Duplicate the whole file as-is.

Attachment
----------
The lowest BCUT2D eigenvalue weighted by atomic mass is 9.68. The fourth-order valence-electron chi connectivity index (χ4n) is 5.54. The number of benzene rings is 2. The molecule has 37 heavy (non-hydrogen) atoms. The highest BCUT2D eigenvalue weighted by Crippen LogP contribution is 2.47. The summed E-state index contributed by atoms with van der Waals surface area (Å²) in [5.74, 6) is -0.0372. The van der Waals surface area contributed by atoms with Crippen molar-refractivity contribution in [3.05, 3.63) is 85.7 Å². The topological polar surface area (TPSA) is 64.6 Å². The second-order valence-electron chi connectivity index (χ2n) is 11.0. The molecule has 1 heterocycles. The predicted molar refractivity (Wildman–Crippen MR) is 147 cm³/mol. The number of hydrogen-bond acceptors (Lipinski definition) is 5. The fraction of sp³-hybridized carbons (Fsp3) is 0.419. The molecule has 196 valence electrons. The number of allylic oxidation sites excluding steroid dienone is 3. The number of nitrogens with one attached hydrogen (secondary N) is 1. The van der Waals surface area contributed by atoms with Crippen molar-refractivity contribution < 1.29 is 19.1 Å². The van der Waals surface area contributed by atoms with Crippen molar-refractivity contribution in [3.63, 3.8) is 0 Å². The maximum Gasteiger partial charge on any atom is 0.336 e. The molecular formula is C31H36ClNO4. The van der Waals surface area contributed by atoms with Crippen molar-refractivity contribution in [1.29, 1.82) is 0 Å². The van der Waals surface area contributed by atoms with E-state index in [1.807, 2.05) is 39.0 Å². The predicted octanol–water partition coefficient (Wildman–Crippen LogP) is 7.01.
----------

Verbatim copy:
The lowest BCUT2D eigenvalue weighted by atomic mass is 9.68. The fourth-order valence-electron chi connectivity index (χ4n) is 5.54. The number of benzene rings is 2. The molecule has 37 heavy (non-hydrogen) atoms. The highest BCUT2D eigenvalue weighted by Crippen LogP contribution is 2.47. The summed E-state index contributed by atoms with van der Waals surface area (Å²) in [5.74, 6) is -0.0372. The van der Waals surface area contributed by atoms with Crippen molar-refractivity contribution in [3.05, 3.63) is 85.7 Å². The topological polar surface area (TPSA) is 64.6 Å². The second-order valence-electron chi connectivity index (χ2n) is 11.0. The molecule has 1 heterocycles. The predicted molar refractivity (Wildman–Crippen MR) is 147 cm³/mol. The number of hydrogen-bond acceptors (Lipinski definition) is 5. The fraction of sp³-hybridized carbons (Fsp3) is 0.419. The molecule has 196 valence electrons. The number of allylic oxidation sites excluding steroid dienone is 3. The number of nitrogens with one attached hydrogen (secondary N) is 1. The van der Waals surface area contributed by atoms with Crippen molar-refractivity contribution < 1.29 is 19.1 Å². The van der Waals surface area contributed by atoms with Crippen molar-refractivity contribution in [3.63, 3.8) is 0 Å². The maximum Gasteiger partial charge on any atom is 0.336 e. The molecular formula is C31H36ClNO4. The van der Waals surface area contributed by atoms with Crippen molar-refractivity contribution in [1.29, 1.82) is 0 Å². The van der Waals surface area contributed by atoms with E-state index in [1.807, 2.05) is 39.0 Å². The predicted octanol–water partition coefficient (Wildman–Crippen LogP) is 7.01.